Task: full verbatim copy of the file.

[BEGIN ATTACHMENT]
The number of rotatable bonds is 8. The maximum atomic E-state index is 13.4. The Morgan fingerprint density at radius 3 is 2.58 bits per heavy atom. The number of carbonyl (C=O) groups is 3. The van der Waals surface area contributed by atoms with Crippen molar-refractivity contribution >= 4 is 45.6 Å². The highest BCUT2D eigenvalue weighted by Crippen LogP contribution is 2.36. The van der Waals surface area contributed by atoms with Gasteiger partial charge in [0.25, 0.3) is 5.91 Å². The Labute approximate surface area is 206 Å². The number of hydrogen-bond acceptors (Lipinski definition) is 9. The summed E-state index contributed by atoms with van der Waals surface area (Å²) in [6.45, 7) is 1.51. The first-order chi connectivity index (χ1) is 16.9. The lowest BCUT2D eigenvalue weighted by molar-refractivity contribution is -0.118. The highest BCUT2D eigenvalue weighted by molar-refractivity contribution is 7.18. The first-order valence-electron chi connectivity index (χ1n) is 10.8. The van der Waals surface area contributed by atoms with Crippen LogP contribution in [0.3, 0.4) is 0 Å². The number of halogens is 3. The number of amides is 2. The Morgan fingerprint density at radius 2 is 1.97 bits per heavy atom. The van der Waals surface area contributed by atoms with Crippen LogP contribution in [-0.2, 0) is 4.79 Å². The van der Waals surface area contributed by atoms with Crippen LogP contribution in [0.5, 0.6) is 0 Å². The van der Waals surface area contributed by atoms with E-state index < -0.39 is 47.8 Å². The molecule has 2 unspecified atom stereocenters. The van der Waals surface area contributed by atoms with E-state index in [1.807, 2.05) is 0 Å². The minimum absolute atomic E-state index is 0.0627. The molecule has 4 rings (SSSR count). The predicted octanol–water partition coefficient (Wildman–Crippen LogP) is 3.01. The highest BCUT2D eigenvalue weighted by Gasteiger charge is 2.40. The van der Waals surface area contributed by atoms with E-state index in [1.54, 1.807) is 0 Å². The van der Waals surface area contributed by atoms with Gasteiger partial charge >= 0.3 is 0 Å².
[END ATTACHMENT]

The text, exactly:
The number of rotatable bonds is 8. The maximum atomic E-state index is 13.4. The Morgan fingerprint density at radius 3 is 2.58 bits per heavy atom. The number of carbonyl (C=O) groups is 3. The van der Waals surface area contributed by atoms with Crippen molar-refractivity contribution >= 4 is 45.6 Å². The highest BCUT2D eigenvalue weighted by Crippen LogP contribution is 2.36. The van der Waals surface area contributed by atoms with Gasteiger partial charge in [0.25, 0.3) is 5.91 Å². The Labute approximate surface area is 206 Å². The number of hydrogen-bond acceptors (Lipinski definition) is 9. The summed E-state index contributed by atoms with van der Waals surface area (Å²) in [6.45, 7) is 1.51. The first-order chi connectivity index (χ1) is 16.9. The lowest BCUT2D eigenvalue weighted by molar-refractivity contribution is -0.118. The highest BCUT2D eigenvalue weighted by molar-refractivity contribution is 7.18. The first-order valence-electron chi connectivity index (χ1n) is 10.8. The van der Waals surface area contributed by atoms with Crippen LogP contribution in [0.3, 0.4) is 0 Å². The number of halogens is 3. The number of amides is 2. The Morgan fingerprint density at radius 2 is 1.97 bits per heavy atom. The van der Waals surface area contributed by atoms with Crippen LogP contribution in [-0.2, 0) is 4.79 Å². The van der Waals surface area contributed by atoms with Crippen LogP contribution in [0.5, 0.6) is 0 Å². The van der Waals surface area contributed by atoms with E-state index < -0.39 is 47.8 Å². The molecule has 2 unspecified atom stereocenters. The van der Waals surface area contributed by atoms with E-state index in [1.807, 2.05) is 0 Å². The minimum absolute atomic E-state index is 0.0627. The molecule has 4 rings (SSSR count). The predicted octanol–water partition coefficient (Wildman–Crippen LogP) is 3.01. The highest BCUT2D eigenvalue weighted by Gasteiger charge is 2.40. The van der Waals surface area contributed by atoms with E-state index in [1.54, 1.807) is 0 Å². The van der Waals surface area contributed by atoms with Gasteiger partial charge >= 0.3 is 0 Å².